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Jaguar captured, collared and released in Arizona

February 20, 2009 | 12:00 pm

The jaguar that was released after having a tracking collar fitted to its neck.

A jaguar was captured southwest of Tucson this week during an Arizona Game and Fish Department research study. The study was actually aimed at monitoring black bear and mountain lion habitats.

The male cat has been fitted with a satellite tracking collar and released. The collar will provide biologists with location updates every few hours and it is hopeful that this data will provide information on a little-studied population segment of this species. This is the first time in the U.S. that a jaguar has been able to be followed in this manner.

"While we didn't set out to collar a jaguar as part of the research project, we took advantage of the important opportunity," Terry Johnson, Arizona Game and Fish dept. endangered species coordinator, said in a press release issued by the department.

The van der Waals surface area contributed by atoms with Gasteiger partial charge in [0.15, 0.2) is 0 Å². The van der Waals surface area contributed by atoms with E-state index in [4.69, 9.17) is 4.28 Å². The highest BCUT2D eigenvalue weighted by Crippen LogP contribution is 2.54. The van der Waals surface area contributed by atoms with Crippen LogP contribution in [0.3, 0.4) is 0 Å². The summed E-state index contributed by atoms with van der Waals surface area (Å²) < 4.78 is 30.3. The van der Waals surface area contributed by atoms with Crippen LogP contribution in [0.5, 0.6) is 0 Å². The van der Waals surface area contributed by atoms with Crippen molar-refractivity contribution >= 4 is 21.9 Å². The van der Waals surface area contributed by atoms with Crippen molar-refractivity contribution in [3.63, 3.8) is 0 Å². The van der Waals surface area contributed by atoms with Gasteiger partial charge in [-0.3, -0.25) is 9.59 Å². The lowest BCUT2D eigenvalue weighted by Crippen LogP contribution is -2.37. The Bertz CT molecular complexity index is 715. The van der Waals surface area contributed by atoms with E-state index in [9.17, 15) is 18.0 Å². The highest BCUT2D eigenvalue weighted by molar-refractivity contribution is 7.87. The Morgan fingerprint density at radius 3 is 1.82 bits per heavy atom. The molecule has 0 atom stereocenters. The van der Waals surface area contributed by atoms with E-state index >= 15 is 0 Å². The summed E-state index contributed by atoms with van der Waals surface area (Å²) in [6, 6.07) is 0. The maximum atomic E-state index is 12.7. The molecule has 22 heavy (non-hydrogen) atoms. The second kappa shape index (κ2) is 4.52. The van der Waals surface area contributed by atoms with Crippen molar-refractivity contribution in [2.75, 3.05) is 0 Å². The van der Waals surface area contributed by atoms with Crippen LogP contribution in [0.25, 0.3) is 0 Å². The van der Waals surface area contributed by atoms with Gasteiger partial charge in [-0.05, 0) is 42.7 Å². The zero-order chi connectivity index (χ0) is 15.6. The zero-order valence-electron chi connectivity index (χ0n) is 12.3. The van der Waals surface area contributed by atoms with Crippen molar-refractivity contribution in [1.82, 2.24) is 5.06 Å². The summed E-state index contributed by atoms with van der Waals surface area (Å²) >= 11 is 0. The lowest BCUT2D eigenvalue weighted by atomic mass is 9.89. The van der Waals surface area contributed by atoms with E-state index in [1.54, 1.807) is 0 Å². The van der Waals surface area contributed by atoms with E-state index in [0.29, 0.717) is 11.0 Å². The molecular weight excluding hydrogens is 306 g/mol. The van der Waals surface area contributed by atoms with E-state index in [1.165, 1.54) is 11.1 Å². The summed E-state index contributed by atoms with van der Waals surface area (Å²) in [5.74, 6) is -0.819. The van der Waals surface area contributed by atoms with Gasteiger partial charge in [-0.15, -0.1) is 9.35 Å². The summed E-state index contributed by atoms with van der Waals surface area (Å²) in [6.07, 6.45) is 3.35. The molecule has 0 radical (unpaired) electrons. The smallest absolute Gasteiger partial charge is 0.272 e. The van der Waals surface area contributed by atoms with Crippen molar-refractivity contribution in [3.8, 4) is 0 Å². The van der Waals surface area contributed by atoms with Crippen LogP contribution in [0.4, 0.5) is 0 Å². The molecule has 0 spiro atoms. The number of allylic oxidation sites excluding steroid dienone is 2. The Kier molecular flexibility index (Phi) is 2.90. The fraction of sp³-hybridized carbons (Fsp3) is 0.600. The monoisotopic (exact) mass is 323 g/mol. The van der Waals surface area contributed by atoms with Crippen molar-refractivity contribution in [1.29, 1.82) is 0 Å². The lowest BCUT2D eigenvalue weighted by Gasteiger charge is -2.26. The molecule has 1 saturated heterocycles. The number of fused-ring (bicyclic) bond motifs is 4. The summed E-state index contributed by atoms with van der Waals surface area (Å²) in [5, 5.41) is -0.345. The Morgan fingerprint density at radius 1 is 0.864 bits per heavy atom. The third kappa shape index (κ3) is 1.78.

The jaguar is protected under the Endangered Species Act.  According to Steve Spangler, Arizona field supervisor for the U.S. Fish and Wildlife Service, a permit was issued under this act to radio-collar a jaguar if the opportunity presented itself.

"Gathering habitat-use information and learning whether and how the cat is moving in and out of the United States may be essential to jaguar conservation on the northern edge of their range," Spangler said.

Thought to be extinct in the U.S., two independent sightings of the big cats about a decade ago confirmed that they still utilize portions of Arizona and New Mexico as part of their range. Images of them have also been taken in these areas recently using remote cameras.

-- Kelly Burgess

Photo: The jaguar that was released after having a tracking collar fitted to its neck. Credit: Arizona Game and Fish Department

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